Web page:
Writers Must Learn a Lot!

Nine Best Poems1. (989x1280)I am grateful to have the opportunities to learn fun skills during this time of life.  Some weeks I seem to vegetate and not care if I finish anything.  This week I published two e-books.

Here are some of the things I learned this week.

  • How to upload e-books with images.  Although artwork and color make print books more expensive, they don’t add to the cost of e-books.
  • That one must reload the entire book to correct entering the title wrong (and that Amazon answers Author Central calls quickly).
  • That I can make myself reformat a 70-page book when necessary..
  • That downloaded data files are less apt to crash a program if you hit the “extract all files” button first.
  • How to open a google doc all the way so others can enter data (thank you, Brian Perkins).
  •  That new software does make extracting an image from its background so easy that I can do it.
  • That ciipart.com is fun and can make creating e-book covers a snap.
  • How to access the two blog sites that will get the most results when promoting free books (thank you, Garth Wright)
  • How a professional must feel when one has an editorial due and nothing to say.

Of course, I also discovered some things I don’t know.

  • How to get the correct formatting to show up on an I-phone or i-book.
  • How to format a cast list with names against one margin and description against the other for an e-book.
  • How to change margins for an entire book when Word indicates it has done so but has changed nothing.

I love life as an author in control of producing my own books. And it is great to be a member of the Idaho Authors’ Community and have the help and friendship of forty other authors facing the same challenges.

Now if I just had time to write!





The GiverWhy Read?

Ever had a kid tell you half-defiantly, “I don’t read”?  I’ve even had one who said, “I can read all right, but I won’t do it.”

Maybe they know we love challenges–they do bring rewards.  One new non-reader ended up finishing three books in his first two weeks–non-fiction books with lots of pictures.  My librarian knew boys.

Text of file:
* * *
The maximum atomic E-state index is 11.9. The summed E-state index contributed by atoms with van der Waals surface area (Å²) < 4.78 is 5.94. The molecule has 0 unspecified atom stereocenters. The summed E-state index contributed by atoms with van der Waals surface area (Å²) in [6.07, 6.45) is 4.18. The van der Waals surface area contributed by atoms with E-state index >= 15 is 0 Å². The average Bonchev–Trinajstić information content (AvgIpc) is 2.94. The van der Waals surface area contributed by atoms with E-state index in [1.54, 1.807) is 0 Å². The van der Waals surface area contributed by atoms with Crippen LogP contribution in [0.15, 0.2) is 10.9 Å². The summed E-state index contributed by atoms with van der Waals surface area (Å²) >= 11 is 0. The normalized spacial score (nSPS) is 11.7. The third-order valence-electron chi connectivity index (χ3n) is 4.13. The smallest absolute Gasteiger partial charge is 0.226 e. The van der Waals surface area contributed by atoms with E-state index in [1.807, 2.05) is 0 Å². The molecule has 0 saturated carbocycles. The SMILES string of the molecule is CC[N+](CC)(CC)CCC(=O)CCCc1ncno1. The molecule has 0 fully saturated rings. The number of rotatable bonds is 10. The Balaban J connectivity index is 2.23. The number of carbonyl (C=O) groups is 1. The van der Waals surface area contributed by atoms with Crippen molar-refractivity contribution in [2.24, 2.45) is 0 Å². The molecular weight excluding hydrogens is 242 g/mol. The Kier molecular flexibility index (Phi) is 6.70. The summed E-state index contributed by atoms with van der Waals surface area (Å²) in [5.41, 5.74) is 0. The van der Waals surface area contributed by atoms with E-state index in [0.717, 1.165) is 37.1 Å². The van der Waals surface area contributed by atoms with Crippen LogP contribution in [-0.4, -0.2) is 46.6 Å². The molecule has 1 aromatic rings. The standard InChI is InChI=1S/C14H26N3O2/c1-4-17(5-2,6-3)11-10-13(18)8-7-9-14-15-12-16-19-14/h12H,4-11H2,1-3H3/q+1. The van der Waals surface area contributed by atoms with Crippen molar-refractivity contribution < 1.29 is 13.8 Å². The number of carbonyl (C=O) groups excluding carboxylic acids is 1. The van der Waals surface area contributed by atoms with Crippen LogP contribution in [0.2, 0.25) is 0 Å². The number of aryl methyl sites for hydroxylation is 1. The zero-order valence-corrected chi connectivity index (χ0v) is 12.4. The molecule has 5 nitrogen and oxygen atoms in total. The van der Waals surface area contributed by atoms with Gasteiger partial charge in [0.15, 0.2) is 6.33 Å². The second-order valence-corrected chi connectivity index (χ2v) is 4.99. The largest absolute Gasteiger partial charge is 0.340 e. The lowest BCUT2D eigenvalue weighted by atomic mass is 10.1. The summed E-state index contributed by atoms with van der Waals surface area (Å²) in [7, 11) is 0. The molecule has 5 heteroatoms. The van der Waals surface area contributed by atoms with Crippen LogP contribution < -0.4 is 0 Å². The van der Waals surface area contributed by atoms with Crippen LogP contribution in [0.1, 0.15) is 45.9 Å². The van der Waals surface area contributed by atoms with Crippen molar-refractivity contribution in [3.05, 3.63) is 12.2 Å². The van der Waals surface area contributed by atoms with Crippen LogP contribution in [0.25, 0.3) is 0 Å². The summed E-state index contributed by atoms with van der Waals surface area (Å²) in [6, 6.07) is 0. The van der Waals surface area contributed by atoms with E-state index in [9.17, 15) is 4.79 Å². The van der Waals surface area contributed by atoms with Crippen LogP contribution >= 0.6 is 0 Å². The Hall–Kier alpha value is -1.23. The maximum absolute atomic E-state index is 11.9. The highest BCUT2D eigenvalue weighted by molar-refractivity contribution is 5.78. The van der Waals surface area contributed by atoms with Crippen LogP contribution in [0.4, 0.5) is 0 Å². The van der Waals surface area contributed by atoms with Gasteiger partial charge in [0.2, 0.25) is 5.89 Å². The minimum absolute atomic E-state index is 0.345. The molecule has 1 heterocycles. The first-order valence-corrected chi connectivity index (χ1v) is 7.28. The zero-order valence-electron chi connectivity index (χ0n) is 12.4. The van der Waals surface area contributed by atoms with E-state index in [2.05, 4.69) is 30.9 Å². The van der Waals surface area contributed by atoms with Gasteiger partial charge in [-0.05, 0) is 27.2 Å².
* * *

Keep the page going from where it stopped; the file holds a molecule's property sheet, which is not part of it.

One year, I had entire classes embrace reading.  While a teacher was on medical leave, I got students who could not spell–and most did not or could not read well.  For them, I chose Lois Lowry’s The Giver, a tale of a future without pain–no cold weather, no childbirth, no dead end careers, no old age. The cost was no excitement, no choices, and euthanasia.   Well, these kids hadn’t known there were books that you had to argue with!

When we were done, I gave them six choices for their next book.  They choose the darkest, Jane Yolen’s The Devil’s Arithmetic, a story of a Jewish girl inside a Nazi death camp.  They wanted to feel.

When kids learn in order to get a great job someday, it restricts their interests. These are the greater gifts from reading.

Analyze character’s actions–would you have done the same thing?  Would you have risked death to hide Anne Frank in your home?  Would you have accepted your aunt’s reasons for marrying a humorless Puritan?  Would you have stayed with the plane or tried to walk out?

Pain is bad enough, but it’s harder to cope if you believe life is singling you out for ill treatment. So the kids at school make fun of your shoes, you can’t hit a basket with a bat, much less a ball, and your getting weary of hiding your mom’s alcoholism from the world. You are not alone. Others have survived–and grown–from such challenges.

Before you suffer great pain, books can help you learn what causes it and how sufferers cope. What would it be like to lose a parent or a leg? How would it feel to be trapped in a avalanche or lost in a blizzard? What if your parents’ divorce or your brother takes his anger out on you? It happens. And people have not one reaction, but a string of them–and authors write of them.

We must endure much more than we can imagine–but we can be strong, at least sometimes, and learn to forgive ourselves for the others.